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I am investigating using HealthKit to supply some data for an application which will run on iOS. We are thinking about using Apple Watch to collect the data. I am especially interested in activeEnergyBurned and some related quantities, namely basalEnergyBurned, respiratoryRate, and vo2Max.

It appears that the sensors on the Apple Watch are just orientation, acceleration, and heart rate. So I guess that the activeEnergyBurned, etc., must be calculated from those items. Can anyone point me to any documentation or other info about how these items are calculated? In particular, any known limitations or constraints would be very helpful to know.

I wasn't able to locate any info about that with a web search. The only info I found that is at all related is this question: How to get Apple Watch 2 to calculate VO2 Max data? Also found this: https://discussions.apple.com/thread/8082402

Are there better articles or descriptions than the ones I cite above to learn how active energy is calculated?

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Apple doesn't disclose the algorithms is uses to calculate these so you're going to need to reverse engineer it or hopefully find someone else who has reverse engineered it.

What is publicly known is that Apple has hired and contracted experts to make an entire team of research physiologists, cardiologists, dietitians, nurses as well as likely hundreds to thousands of people to workout with the Apple Watch and other sensors where they calibrate all sorts of measurements and correlate that data collection with metabolic carts (reportedly 50 in this gym alone). Also, this data collection has been going on since 2015 so I would expect Apple has revised the formula over time to make it better and better as they learn which types of activities and which body types and ages don't fit the last version of the algorithm.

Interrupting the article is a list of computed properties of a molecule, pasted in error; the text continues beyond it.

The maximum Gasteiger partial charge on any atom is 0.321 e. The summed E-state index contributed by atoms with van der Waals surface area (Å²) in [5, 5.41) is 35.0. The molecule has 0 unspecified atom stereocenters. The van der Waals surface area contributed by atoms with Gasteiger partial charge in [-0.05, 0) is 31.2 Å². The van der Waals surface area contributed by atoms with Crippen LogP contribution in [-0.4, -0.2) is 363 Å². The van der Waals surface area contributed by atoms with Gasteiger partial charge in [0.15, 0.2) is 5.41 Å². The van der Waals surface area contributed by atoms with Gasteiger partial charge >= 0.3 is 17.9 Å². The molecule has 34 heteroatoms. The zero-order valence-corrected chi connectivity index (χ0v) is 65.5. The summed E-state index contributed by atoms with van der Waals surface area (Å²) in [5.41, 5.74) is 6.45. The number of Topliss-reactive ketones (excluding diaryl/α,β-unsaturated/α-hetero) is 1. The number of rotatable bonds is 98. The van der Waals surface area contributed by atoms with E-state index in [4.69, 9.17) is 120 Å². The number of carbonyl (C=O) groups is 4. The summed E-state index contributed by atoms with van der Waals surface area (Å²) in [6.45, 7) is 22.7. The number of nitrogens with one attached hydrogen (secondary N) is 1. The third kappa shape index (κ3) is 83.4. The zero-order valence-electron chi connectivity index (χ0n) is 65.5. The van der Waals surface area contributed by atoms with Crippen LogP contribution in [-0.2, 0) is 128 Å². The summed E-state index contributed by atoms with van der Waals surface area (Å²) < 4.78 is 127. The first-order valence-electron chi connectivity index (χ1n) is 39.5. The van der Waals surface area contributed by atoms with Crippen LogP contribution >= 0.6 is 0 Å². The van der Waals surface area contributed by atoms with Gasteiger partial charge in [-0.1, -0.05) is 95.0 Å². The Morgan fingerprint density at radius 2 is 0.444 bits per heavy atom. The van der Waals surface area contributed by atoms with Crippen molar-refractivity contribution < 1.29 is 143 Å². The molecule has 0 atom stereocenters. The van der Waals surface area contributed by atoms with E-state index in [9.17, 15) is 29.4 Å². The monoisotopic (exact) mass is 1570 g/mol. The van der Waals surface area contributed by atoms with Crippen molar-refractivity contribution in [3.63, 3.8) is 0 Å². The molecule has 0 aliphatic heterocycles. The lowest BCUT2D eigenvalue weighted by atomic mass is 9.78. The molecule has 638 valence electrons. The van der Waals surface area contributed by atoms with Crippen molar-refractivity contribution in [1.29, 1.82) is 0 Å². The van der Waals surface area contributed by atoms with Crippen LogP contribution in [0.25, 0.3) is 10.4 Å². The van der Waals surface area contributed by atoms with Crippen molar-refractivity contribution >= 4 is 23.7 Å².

I would expect that Apple has severely restricted the code it uses as trade secrets as that high cost to invest in the team is clearly a competitive advantage for it to market and sell and satisfy people with good estimates of health activity. Perhaps they will disclose what you need, but I would guess you should just use the values Apple provides and build your app around the data stream Apple generates as opposed to compete with them unless your aim is to compete with Apple on generating better health data.

As a developer, you also should look into ResearchKit - https://www.apple.com/researchkit/ to get much more technical detail and API than the mainstream press (or even MIT's technology review) will cover in articles about Apple's efforts to make their health data accurate.

  • Thanks, that's very helpful. What is important for the app we are developing is really has more to do with limitations or constraints than the actual formulas that are involved. To be more specific, I am guessing that something like "Under circumstances X, Y, and Z, variables A and B are available, +/- mmm percent, and they are recalculated every nnn minutes. If in addition circumstance W holds, then Z is also available, etc etc." We can get an Apple Watch and see how it behaves, but it would be better for us to find some documentation. – Robert Dodier Dec 4 '18 at 2:13
  • I wish you luck in the project - health apps are one of the most hopeful things I see coming out of the Apple ecosystem in the next 5 years. Since you are clearly academically minded - I would figure out all the key players Apple has hired or work with and check their theses / conference talks / professional writing - perhaps one of them has revealed some earlier work that would be useful even if they are not documenting exactly what Apple has programmed currently. – bmike Dec 4 '18 at 2:16

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